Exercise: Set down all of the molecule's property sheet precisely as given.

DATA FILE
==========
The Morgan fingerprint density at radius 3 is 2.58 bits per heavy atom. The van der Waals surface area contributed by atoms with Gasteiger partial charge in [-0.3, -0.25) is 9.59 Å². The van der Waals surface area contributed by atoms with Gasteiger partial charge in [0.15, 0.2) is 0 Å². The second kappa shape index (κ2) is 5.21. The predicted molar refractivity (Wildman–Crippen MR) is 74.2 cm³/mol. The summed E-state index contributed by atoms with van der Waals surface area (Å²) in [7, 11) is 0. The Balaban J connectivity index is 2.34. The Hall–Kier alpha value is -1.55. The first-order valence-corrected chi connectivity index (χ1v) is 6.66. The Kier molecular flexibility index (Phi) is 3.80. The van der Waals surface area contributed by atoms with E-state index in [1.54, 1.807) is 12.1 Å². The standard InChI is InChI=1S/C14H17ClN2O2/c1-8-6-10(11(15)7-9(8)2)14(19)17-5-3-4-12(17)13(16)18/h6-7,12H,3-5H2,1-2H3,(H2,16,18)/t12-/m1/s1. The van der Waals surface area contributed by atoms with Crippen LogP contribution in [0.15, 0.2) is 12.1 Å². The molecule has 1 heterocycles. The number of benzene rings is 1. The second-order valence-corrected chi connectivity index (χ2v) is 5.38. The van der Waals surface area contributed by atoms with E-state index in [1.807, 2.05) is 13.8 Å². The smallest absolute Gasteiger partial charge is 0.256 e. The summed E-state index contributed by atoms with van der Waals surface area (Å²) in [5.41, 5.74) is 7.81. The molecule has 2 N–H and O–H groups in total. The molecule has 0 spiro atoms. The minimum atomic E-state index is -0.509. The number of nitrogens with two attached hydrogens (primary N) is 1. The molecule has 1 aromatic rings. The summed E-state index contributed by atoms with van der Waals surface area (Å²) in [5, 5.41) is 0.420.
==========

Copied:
The Morgan fingerprint density at radius 3 is 2.58 bits per heavy atom. The van der Waals surface area contributed by atoms with Gasteiger partial charge in [-0.3, -0.25) is 9.59 Å². The van der Waals surface area contributed by atoms with Gasteiger partial charge in [0.15, 0.2) is 0 Å². The second kappa shape index (κ2) is 5.21. The predicted molar refractivity (Wildman–Crippen MR) is 74.2 cm³/mol. The summed E-state index contributed by atoms with van der Waals surface area (Å²) in [7, 11) is 0. The Balaban J connectivity index is 2.34. The Hall–Kier alpha value is -1.55. The first-order valence-corrected chi connectivity index (χ1v) is 6.66. The Kier molecular flexibility index (Phi) is 3.80. The van der Waals surface area contributed by atoms with E-state index in [1.54, 1.807) is 12.1 Å². The standard InChI is InChI=1S/C14H17ClN2O2/c1-8-6-10(11(15)7-9(8)2)14(19)17-5-3-4-12(17)13(16)18/h6-7,12H,3-5H2,1-2H3,(H2,16,18)/t12-/m1/s1. The van der Waals surface area contributed by atoms with Crippen LogP contribution in [0.15, 0.2) is 12.1 Å². The molecule has 1 heterocycles. The number of benzene rings is 1. The second-order valence-corrected chi connectivity index (χ2v) is 5.38. The van der Waals surface area contributed by atoms with E-state index in [1.807, 2.05) is 13.8 Å². The smallest absolute Gasteiger partial charge is 0.256 e. The summed E-state index contributed by atoms with van der Waals surface area (Å²) in [5.41, 5.74) is 7.81. The molecule has 2 N–H and O–H groups in total. The molecule has 0 spiro atoms. The minimum atomic E-state index is -0.509. The number of nitrogens with two attached hydrogens (primary N) is 1. The molecule has 1 aromatic rings. The summed E-state index contributed by atoms with van der Waals surface area (Å²) in [5, 5.41) is 0.420.